By Catherine Candisky, Randy Ludlow & Jim Siegel
The Columbus Dispatch (06.12.2016) – http://bit.ly/2h3N7pc – The election of Donald Trump emboldened majority Republicans in the Ohio General Assembly to pass the strictest abortion law in the nation Tuesday.
In a surprise move in the final days of the lame-duck session, the Senate and House adopted the Heartbeat Bill — long sought by some abortion opponents — to outlaw abortions once a fetal heartbeat can be detected, generally about six weeks into pregnancy.
Previous attempts to pass the bill failed over concerns that it would be ruled unconstitutional in the federal courts, as have similar laws in two other states.
“A new president, new Supreme Court appointees change the dynamic, and there was consensus in our caucus to move forward,” said Senate President Keith Faber, R-Celina, when asked why the measure suddenly surfaced to the shock of objecting Democrats.
“I think it has a better chance than it did before,” Faber said of the bill’s chances of surviving a constitutional review by the courts.
Ohio Democratic Women’s Caucus Chair Kathy DiCristofaro said “this bill — which was tacked on as a last-minute amendment to a child abuse prevention bill — makes no exceptions for rape or incest victims. It is cruel and plainly unconstitutional — but it seems like Ohio Republicans don’t care about the Constitution. Trump’s vision for America is already alive and well in the Buckeye State.”
Janet Porter, president of Faith2Action who has pushed for passage of the bill for years, sometimes with harsh tactics including protests at members’ homes, said, “it’s a brand-new day with a Trump-appointed Supreme Court and we are very hopeful … we will see babies with beating hearts protected again.”
In the Senate, Faber engineered passage of the Heartbeat Bill by a 21-10 vote after it was added to an unrelated House-passed bill. House Bill 493 then returned to the House Tuesday night where representatives held an emotional debate and voted 56-39 accept Senate amendments. In past years, the House has twice approved the ban, but it failed to clear the Senate.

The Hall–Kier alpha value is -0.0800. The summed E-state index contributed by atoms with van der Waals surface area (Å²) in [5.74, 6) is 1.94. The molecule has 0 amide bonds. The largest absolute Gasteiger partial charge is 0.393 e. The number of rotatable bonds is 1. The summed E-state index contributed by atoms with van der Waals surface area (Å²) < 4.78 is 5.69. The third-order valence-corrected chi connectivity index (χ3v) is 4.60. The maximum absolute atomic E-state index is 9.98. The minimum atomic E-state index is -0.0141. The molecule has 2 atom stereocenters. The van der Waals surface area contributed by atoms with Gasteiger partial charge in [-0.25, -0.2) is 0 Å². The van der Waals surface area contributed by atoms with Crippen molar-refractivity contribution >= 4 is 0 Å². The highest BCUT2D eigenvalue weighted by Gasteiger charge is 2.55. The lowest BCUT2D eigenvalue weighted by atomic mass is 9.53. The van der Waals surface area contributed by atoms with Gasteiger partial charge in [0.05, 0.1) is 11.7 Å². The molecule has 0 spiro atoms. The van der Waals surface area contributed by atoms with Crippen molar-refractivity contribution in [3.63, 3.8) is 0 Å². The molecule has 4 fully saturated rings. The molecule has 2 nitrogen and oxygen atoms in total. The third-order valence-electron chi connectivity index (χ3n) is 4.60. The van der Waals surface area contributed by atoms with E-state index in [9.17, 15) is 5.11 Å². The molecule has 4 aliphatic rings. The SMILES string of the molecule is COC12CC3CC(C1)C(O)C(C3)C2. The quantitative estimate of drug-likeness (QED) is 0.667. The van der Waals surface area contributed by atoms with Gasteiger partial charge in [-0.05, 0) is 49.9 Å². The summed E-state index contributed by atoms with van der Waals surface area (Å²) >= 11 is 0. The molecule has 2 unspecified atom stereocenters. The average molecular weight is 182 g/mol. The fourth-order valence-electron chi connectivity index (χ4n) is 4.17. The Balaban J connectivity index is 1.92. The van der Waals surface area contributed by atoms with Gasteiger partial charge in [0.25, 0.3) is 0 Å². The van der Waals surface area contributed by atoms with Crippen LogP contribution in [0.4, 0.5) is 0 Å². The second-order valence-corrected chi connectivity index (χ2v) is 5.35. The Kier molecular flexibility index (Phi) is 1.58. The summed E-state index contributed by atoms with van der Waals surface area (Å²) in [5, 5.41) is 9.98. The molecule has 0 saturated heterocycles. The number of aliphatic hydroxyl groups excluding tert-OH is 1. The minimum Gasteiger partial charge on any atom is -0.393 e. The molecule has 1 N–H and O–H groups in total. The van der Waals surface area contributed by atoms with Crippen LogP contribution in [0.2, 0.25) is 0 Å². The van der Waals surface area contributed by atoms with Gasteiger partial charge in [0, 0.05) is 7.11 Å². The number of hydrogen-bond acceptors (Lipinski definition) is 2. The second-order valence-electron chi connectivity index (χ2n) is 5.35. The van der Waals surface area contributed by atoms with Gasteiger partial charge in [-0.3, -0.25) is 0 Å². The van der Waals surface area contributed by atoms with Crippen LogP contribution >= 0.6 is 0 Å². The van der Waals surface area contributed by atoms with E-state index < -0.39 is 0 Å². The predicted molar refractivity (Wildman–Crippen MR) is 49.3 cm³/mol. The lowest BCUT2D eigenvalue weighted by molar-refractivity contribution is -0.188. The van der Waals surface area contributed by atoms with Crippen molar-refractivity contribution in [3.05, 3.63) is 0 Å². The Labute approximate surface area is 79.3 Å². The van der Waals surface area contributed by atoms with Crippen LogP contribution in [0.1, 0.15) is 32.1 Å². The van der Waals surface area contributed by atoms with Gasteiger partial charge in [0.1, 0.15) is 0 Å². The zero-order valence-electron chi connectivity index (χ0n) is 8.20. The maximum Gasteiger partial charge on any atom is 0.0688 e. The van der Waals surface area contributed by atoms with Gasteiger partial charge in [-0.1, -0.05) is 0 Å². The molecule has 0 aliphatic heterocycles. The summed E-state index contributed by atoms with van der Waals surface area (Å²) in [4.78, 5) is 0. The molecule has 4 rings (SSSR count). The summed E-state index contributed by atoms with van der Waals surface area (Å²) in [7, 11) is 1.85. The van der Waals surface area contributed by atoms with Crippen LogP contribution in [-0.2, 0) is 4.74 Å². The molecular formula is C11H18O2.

With both sides using personal stories and observations, Republicans argued for saving lives, while Democrats argued to protect the sovereignty of a woman’s body.
Sen. Kris Jordan, R-Ostrander, introduced the amendment in the Senate, saying, “This is just flat out the right thing to do. It affords the most important liberty of all – the opportunity to live.”
The vote came over the protests of minority Senate Democrats, whose objections were repeatedly turned aside by Faber.
Sen. Minority Leader Joe Schiavoni, D-Boardman, said the amendment violated Senate rules by not being filed in a timely manner prior to session. Schiavoni predicted any such law banning abortions after a fetal heartbeat is detected will be found unconstitutional.
The bill would make it a fifth-degree felony, punishable by up to one year in prison, for a physician to perform an abortion without checking for a fetal heartbeat or performing the procedure after it can be detected. The doctor also could face a civil lawsuit from the mother and disciplinary action.